Sustainable Growth:

Spin Outs

Bunsha: Divide and Prosper

A Japanese Spin-off Concept for Successful Business Growth

By: Vadim Kotelnikov

Founder, Ten3 Business e-Coach Inspiration and Innovation unlimited!


See the Big Picture first


"Kuniyasu Sakai reveals one of Japan's best kept secrets, the true engine of innovation that has made it one of the most dynamic economies of the last forty years."  ~ Ken McCarthy, E-Media

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What is Bunsha?

Bunsha means company division. In practice in means routinely spinning off companies from the core group.


Co-founder of one of Japan's foremost high-tech manufacturing groups, Mr. Kuniyasu Sakai has spent nearly half-a-century building more than forty stable and profitable companies. Sakai's experience as a successful manager of a large group of small companies led to the development of his business philosophy known in Japan as Bunsha, or "company division."

The Origin of Bunsha

Kuniyasu Sakai and his partner, Hiroshi Sekiyama, are legendary managers in Japan. They don't buy the "bigger is better" concept. Kuniyasu Sakai and Hiroshi Sekiyama started a business together in the aftermath of World War II.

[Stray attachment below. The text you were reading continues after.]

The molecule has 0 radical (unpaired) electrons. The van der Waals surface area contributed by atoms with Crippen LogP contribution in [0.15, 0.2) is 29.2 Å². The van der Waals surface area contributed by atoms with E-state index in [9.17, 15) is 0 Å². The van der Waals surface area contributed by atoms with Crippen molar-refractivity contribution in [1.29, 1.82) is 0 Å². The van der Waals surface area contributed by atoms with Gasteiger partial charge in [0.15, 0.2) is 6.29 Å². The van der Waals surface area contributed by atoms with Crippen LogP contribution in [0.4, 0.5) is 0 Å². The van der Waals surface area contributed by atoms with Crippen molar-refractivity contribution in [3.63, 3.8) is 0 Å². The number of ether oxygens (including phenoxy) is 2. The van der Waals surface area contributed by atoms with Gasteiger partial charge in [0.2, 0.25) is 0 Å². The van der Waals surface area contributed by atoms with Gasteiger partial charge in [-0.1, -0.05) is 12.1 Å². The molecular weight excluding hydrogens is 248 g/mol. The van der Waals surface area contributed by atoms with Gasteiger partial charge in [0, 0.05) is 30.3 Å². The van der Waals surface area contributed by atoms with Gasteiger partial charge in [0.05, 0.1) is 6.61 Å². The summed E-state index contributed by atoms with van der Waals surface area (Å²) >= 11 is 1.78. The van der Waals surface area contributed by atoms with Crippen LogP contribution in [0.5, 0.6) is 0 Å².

Over the next few decades they turned it into a highly profitable business. Rather than build a single, giant firm, they divided it, and then kept on dividing. Always keeping each of their firms at its optimum size.

In the process of creating a prosperous Bunsha group of companies, they discovered how to keep their companies on the cutting edge, their employees productive, and their clients happy, all at the same time. Their method is what Mr. Sakai calls bunsha (literally, 'dividing companies'), a system he and Mr. Sekiyama developed over more than 40 years of real-world corporate management. They created a group of more than 40 thriving, independent, high-tech manufacturing companies through bunsha (company division). Once a company is "successful," they fear that bureaucracy and complacency will set in. What do they do? They divide it.

The Key to Bunsha Philosophy...

Bunsha in Brief...

Give each company a full complement of functions...

Pick capable leaders, then stand back and let them lead...

See bunsha as a means to alleviate unemployment and promote entrepreneurship...

Remember that small entities are more likely to adapt and survive rather than expect the environment to adapt to them...